NEW YORK » Burger King’s net income fell 83 percent in the third quarter as the world’s second-biggest hamburger chain sold more of its restaurants to franchisees as part of a turnaround push. But the company’s adjusted results topped Wall Street expectations.
The private investment firm that owns a majority stake in the fast-food chain, 3G Capital, has been working to put the shine back in Burger King’s crown since purchasing it in 2010. In addition to unveiling its biggest-ever menu expansion and a celebrity-studded ad campaign this spring, the firm has been shifting to an entirely franchisee-owned model to cut overhead costs and boost profit margins.
Burger King, which is based in Miami and has more than 12,600 locations, said global revenue at stores open at least a year in the third quarter rose 1.4 percent. In the U.S. and Canada, the figure rose 1.6 percent as barbecue-themed menu items for the summer drove sales.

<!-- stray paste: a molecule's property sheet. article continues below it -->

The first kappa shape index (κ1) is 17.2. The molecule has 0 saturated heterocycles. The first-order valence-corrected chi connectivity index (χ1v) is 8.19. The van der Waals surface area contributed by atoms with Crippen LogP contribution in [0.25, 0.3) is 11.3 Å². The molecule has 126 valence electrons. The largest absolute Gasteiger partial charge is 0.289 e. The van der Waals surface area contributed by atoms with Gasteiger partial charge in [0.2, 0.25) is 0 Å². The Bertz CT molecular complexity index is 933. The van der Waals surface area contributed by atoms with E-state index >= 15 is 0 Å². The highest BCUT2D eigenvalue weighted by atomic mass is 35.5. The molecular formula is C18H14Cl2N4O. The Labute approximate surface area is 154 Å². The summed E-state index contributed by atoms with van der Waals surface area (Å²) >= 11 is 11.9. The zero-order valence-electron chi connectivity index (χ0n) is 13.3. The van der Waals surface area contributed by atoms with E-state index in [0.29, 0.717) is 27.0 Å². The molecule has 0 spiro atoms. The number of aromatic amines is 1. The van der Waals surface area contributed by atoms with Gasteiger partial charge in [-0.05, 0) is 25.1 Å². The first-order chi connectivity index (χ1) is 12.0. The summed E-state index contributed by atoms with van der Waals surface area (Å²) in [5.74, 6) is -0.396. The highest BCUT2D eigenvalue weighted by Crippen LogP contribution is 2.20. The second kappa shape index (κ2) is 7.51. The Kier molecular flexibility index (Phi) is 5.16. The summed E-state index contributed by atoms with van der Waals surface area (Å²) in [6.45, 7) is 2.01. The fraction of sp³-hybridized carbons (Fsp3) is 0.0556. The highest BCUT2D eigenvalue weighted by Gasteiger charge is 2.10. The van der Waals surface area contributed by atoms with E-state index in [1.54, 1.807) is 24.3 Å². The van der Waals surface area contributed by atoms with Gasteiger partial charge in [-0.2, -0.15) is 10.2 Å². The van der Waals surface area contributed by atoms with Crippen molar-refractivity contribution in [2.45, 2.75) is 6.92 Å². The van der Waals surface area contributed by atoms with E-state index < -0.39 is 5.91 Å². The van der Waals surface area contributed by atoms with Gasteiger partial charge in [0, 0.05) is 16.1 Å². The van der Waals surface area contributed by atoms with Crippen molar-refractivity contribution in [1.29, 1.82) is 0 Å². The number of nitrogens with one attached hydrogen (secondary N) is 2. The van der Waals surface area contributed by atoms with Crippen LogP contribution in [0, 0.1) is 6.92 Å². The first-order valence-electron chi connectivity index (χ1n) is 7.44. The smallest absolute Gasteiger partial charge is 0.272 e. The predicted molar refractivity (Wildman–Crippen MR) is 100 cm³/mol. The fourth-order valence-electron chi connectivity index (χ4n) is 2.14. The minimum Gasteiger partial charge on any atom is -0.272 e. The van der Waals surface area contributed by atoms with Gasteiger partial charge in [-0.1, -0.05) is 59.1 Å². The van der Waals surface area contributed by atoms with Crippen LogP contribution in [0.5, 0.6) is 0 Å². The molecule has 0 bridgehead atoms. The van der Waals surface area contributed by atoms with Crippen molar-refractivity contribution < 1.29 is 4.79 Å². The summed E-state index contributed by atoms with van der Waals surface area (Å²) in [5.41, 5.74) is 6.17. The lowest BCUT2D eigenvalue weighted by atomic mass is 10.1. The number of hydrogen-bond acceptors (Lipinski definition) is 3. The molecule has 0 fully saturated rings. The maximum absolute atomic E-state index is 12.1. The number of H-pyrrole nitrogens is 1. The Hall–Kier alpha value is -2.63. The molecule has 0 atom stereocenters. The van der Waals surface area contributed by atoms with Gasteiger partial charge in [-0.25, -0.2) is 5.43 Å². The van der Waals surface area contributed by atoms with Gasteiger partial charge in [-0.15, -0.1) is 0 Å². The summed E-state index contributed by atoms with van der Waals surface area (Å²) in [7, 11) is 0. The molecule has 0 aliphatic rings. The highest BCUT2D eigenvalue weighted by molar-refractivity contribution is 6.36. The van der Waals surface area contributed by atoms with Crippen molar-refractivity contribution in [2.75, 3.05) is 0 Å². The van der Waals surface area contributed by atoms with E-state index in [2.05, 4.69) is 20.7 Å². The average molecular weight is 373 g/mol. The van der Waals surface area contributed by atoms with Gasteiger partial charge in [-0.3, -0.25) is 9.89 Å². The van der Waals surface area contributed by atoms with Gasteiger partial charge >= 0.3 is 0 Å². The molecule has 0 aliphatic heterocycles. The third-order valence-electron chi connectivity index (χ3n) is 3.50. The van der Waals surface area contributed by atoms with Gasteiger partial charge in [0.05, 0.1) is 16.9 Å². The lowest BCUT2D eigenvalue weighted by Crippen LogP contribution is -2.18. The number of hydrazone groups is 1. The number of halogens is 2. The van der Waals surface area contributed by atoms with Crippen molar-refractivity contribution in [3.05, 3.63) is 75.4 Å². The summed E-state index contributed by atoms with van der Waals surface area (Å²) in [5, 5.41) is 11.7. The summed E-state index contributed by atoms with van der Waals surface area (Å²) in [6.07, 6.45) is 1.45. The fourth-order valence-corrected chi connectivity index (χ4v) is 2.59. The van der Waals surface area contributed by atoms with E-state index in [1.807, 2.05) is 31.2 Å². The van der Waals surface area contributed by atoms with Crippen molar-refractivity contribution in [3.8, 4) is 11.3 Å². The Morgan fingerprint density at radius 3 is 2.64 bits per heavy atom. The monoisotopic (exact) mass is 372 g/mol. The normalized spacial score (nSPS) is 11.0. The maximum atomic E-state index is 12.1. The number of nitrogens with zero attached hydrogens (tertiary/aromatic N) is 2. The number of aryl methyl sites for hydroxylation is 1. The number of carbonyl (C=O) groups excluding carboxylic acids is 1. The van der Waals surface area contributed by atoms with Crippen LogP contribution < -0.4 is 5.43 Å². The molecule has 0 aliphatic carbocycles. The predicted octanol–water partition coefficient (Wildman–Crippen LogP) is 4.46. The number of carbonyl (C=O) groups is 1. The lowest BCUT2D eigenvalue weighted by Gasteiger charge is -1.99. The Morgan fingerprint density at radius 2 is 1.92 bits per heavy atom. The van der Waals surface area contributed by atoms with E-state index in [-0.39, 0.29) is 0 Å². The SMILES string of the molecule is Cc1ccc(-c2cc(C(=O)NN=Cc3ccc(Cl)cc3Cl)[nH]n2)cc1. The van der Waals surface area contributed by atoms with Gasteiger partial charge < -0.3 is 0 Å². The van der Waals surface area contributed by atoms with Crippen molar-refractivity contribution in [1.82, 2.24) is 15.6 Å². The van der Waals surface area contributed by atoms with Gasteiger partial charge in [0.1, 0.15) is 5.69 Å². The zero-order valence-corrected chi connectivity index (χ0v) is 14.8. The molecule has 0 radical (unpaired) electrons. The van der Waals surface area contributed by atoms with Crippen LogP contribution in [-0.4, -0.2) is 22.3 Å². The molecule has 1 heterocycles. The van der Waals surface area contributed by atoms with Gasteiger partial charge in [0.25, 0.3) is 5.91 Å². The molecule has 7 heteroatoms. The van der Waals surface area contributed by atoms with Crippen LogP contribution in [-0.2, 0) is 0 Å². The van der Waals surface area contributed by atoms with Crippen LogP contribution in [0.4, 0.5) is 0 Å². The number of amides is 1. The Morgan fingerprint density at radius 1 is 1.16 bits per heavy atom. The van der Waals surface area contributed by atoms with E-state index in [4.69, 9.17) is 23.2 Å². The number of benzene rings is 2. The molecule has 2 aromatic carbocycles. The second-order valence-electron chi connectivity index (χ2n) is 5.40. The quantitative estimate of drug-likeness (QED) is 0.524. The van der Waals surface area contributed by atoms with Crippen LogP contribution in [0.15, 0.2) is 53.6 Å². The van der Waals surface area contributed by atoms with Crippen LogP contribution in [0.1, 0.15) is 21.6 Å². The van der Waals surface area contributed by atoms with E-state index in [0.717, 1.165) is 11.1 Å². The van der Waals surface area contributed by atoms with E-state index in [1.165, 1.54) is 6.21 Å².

The growth was slower than in the year-ago period, however, as the chain saw a decrease in the number of "value-focused" customers. Steve Wiborg, president of North American operations, noted that Burger King is less dependent on its value menu than McDonald’s and Wendy’s.
CEO Bernardo Hees said sales at restaurants open at least a year are showing signs of picking up again for the fourth quarter. The sales figure is a key metric because it strips out the impact of newly opened and closed locations.
For the three months ended Sept. 30, net income fell to $6.6 million, or 2 cents per share. That compares with $38.8 million, or 11 cents per share, last year. Net income excluding one-time items totaled 17 cents per share. Analysts expected 15 cents per share, according to FactSet.
Revenue fell 26 percent to $451.1 million but was above the $439.7 million Wall Street expected.
Much of the revenue decrease came from Burger King selling restaurants to franchisees, which means the company no longer includes sales from those stores on its books.
As of Sept. 30, Burger King said 95 percent of its restaurants were owned by franchisees; the goal is to reach 100 percent.